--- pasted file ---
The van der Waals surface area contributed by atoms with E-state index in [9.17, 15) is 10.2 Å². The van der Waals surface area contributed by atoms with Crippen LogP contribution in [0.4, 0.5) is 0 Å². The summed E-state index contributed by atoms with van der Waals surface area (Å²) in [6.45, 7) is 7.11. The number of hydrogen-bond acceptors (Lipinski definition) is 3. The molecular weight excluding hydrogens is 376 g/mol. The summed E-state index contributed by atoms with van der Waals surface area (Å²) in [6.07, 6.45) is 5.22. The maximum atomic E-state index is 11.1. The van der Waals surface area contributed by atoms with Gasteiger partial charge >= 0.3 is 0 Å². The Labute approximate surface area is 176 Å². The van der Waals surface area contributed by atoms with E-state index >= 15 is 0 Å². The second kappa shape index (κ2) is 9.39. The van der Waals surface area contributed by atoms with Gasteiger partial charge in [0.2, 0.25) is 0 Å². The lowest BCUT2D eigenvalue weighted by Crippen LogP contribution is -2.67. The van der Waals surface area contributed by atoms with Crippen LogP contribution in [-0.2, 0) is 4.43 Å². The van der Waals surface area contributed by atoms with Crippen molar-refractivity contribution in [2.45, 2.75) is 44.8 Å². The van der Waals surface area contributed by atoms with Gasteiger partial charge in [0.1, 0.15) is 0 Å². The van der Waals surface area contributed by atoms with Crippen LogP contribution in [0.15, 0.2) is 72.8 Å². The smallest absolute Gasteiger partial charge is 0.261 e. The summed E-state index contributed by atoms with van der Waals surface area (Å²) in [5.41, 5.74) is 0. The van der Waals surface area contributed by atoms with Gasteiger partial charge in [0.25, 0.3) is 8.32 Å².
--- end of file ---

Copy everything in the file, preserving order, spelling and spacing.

The van der Waals surface area contributed by atoms with E-state index in [9.17, 15) is 10.2 Å². The van der Waals surface area contributed by atoms with Crippen LogP contribution in [0.4, 0.5) is 0 Å². The summed E-state index contributed by atoms with van der Waals surface area (Å²) in [6.45, 7) is 7.11. The number of hydrogen-bond acceptors (Lipinski definition) is 3. The molecular weight excluding hydrogens is 376 g/mol. The summed E-state index contributed by atoms with van der Waals surface area (Å²) in [6.07, 6.45) is 5.22. The maximum atomic E-state index is 11.1. The van der Waals surface area contributed by atoms with Gasteiger partial charge >= 0.3 is 0 Å². The Labute approximate surface area is 176 Å². The van der Waals surface area contributed by atoms with E-state index >= 15 is 0 Å². The second kappa shape index (κ2) is 9.39. The van der Waals surface area contributed by atoms with Gasteiger partial charge in [0.2, 0.25) is 0 Å². The lowest BCUT2D eigenvalue weighted by Crippen LogP contribution is -2.67. The van der Waals surface area contributed by atoms with Crippen LogP contribution in [-0.2, 0) is 4.43 Å². The van der Waals surface area contributed by atoms with Crippen molar-refractivity contribution in [2.45, 2.75) is 44.8 Å². The van der Waals surface area contributed by atoms with Gasteiger partial charge in [0.1, 0.15) is 0 Å². The van der Waals surface area contributed by atoms with Crippen LogP contribution in [0.15, 0.2) is 72.8 Å². The smallest absolute Gasteiger partial charge is 0.261 e. The summed E-state index contributed by atoms with van der Waals surface area (Å²) in [5.41, 5.74) is 0. The van der Waals surface area contributed by atoms with Gasteiger partial charge in [0.25, 0.3) is 8.32 Å².